You will also need rubber sealing rings.  These don't seem to be as plentiful as the lids, but that's all right because they are still available new.  I see them in Amish stores, and Lehman Hardware currently carries them, too. You can buy them here:  They also carry wide-mouth ones.  The rubber rings used with zinc lids come in two styles: with a tab and without a tab.  I see the ones with a tab far more often.

The kicker with zinc lids, though, is that you need to have older canning jars.  Whereas nowadays the sealing edge is the top lip of the jar, it used to be down on the shoulder.  The new style canning jars don't have a sufficiently wide shoulder to create a seal.

Two Kerr canning jars.  This is not the best example, but the one on the left is older and has
the wider shoulder.  The jar on the right is newer, and you can see that the shoulder
has been reduced.

Before using zinc lids, inspect them carefully.  Zinc is a pretty malleable metal, so these lids can be a bit susceptible to damage--especially after decades of use.  They should not bulge up in the center, and when you lay them right side up on a flat surface, the bottom edge of the lid should sit flat all the way around.  Also, look on the underside of the lid and make sure that the white piece of milk glass is present.  I don't know how it could fall out, but apparently it happens.

This is an example of a lid that is in good shape.  Notice how the edge sits
on the counter all the way around.

A view showing the milk glass on the inside of a zinc lid.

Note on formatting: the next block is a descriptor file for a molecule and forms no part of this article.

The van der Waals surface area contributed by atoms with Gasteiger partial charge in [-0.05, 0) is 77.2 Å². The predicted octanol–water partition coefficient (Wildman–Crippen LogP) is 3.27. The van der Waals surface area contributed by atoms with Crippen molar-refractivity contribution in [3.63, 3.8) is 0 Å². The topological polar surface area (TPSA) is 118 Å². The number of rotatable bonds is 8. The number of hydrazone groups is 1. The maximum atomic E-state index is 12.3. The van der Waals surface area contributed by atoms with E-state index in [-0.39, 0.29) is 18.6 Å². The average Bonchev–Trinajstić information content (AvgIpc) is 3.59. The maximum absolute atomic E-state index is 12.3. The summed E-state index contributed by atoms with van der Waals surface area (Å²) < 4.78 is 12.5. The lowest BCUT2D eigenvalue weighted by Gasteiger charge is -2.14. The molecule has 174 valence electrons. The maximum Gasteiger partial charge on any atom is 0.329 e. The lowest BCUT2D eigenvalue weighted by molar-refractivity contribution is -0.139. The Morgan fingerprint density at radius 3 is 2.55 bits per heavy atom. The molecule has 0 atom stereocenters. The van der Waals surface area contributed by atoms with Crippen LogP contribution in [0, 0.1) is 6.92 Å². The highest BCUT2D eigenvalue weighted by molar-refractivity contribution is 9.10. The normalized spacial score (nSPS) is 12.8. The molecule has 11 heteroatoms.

To prepare zinc lids for canning, both the lids and the rubber rings need to be thoroughly washed and then scalded.  They are to remain in hot water until used.  Some vintage canning books recommend the lids (not the rubber rings) actually be boiled for anywhere between ten and thirty minutes before use, and with this sort of lid, that would be fine, too.

A zinc lid and rubber ring sitting in scalding water on the Margin Gem.  It 
was so cool here a week ago today (Aug. 4) that I fired up the Margin Gem
and did the day's canning in the house.

Once your jars are packed with whatever you are canning, the first step is to stretch a rubber ring over the top of the jar and seat it down on the shoulder.  

Screw the zinc lid down as firmly as you are able; then unscrew the lid a quarter inch.  

Place the jar in the canner and process according to what is required for the food you are canning.

Immediately upon removal from the canner (you shouldn't let jars remain in a pressure canner to cool once the pressure has gone down), tighten the lid down as much as you can.  

Testing to see whether you have a good seal is not all that easy with zinc lids.  This is probably why they fell out of favor.  The top of the lid should have a slightly concave shape.  Once the jar is completely cool, you can also turn the jar upside down or on its side to check for leaks.  If it leaks, you definitely don't have a good seal and need to start the whole canning process over.

I canned a jar of food using zinc lids with my grandma Marian once.  When she had first started canning on her own, these were the lids of choice, so she knew what she was doing.  She reminisced about her own mother using them, saying that Grandma Gladys kept a small hammer in the kitchen and tapped around the edges of the lids once the jars were cool to make sure they had a good seal.  I can't think that this was at all helpful. 

To open the jar when you are ready to eat its contents, you can pull the tab to break the seal and then unscrew the lid, or you can just unscrew the lid.  I would advise listening for that telltale sign of a good, safe vacuum which is the sound of air rushing into the jar when you open it.

Again, I wouldn't advise canning with zinc lids if you don't have to.  But if you have to, it's best to know how to do it properly.